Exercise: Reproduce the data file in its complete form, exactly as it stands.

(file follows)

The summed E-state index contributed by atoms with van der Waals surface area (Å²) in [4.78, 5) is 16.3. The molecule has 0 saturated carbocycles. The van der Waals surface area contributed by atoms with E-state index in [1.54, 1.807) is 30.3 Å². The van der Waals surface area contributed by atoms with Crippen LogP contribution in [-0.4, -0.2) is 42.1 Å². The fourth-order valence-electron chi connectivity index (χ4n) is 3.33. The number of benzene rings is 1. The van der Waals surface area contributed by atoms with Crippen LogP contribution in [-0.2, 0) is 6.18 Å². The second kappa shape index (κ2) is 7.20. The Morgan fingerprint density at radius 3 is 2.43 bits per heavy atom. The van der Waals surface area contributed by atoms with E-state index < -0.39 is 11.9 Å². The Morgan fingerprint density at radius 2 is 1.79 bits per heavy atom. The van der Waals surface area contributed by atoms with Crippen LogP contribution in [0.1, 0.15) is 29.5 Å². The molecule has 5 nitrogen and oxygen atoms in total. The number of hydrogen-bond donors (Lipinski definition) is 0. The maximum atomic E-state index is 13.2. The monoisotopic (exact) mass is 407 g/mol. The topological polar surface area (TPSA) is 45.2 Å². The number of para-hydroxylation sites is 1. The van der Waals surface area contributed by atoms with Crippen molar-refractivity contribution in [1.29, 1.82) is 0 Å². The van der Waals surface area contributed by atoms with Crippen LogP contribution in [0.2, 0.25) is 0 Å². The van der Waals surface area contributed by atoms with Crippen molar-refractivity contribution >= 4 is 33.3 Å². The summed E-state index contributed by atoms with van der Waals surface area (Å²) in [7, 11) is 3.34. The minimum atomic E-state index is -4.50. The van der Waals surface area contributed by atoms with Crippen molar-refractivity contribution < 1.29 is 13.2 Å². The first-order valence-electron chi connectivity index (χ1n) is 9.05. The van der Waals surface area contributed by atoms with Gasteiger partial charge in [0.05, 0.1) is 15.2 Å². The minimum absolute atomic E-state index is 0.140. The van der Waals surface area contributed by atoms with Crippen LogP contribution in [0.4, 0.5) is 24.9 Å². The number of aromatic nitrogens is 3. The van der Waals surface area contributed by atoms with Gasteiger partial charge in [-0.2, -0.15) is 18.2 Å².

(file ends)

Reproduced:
The summed E-state index contributed by atoms with van der Waals surface area (Å²) in [4.78, 5) is 16.3. The molecule has 0 saturated carbocycles. The van der Waals surface area contributed by atoms with E-state index in [1.54, 1.807) is 30.3 Å². The van der Waals surface area contributed by atoms with Crippen LogP contribution in [-0.4, -0.2) is 42.1 Å². The fourth-order valence-electron chi connectivity index (χ4n) is 3.33. The number of benzene rings is 1. The van der Waals surface area contributed by atoms with Crippen LogP contribution in [-0.2, 0) is 6.18 Å². The second kappa shape index (κ2) is 7.20. The Morgan fingerprint density at radius 3 is 2.43 bits per heavy atom. The van der Waals surface area contributed by atoms with E-state index < -0.39 is 11.9 Å². The Morgan fingerprint density at radius 2 is 1.79 bits per heavy atom. The van der Waals surface area contributed by atoms with Crippen LogP contribution in [0.1, 0.15) is 29.5 Å². The molecule has 5 nitrogen and oxygen atoms in total. The number of hydrogen-bond donors (Lipinski definition) is 0. The maximum atomic E-state index is 13.2. The monoisotopic (exact) mass is 407 g/mol. The topological polar surface area (TPSA) is 45.2 Å². The number of para-hydroxylation sites is 1. The van der Waals surface area contributed by atoms with Crippen molar-refractivity contribution in [1.29, 1.82) is 0 Å². The van der Waals surface area contributed by atoms with Crippen LogP contribution in [0.2, 0.25) is 0 Å². The van der Waals surface area contributed by atoms with Crippen molar-refractivity contribution >= 4 is 33.3 Å². The summed E-state index contributed by atoms with van der Waals surface area (Å²) in [7, 11) is 3.34. The minimum atomic E-state index is -4.50. The van der Waals surface area contributed by atoms with Crippen molar-refractivity contribution < 1.29 is 13.2 Å². The first-order valence-electron chi connectivity index (χ1n) is 9.05. The van der Waals surface area contributed by atoms with Gasteiger partial charge in [0.05, 0.1) is 15.2 Å². The minimum absolute atomic E-state index is 0.140. The van der Waals surface area contributed by atoms with Crippen LogP contribution in [0.4, 0.5) is 24.9 Å². The number of aromatic nitrogens is 3. The van der Waals surface area contributed by atoms with Gasteiger partial charge in [-0.2, -0.15) is 18.2 Å².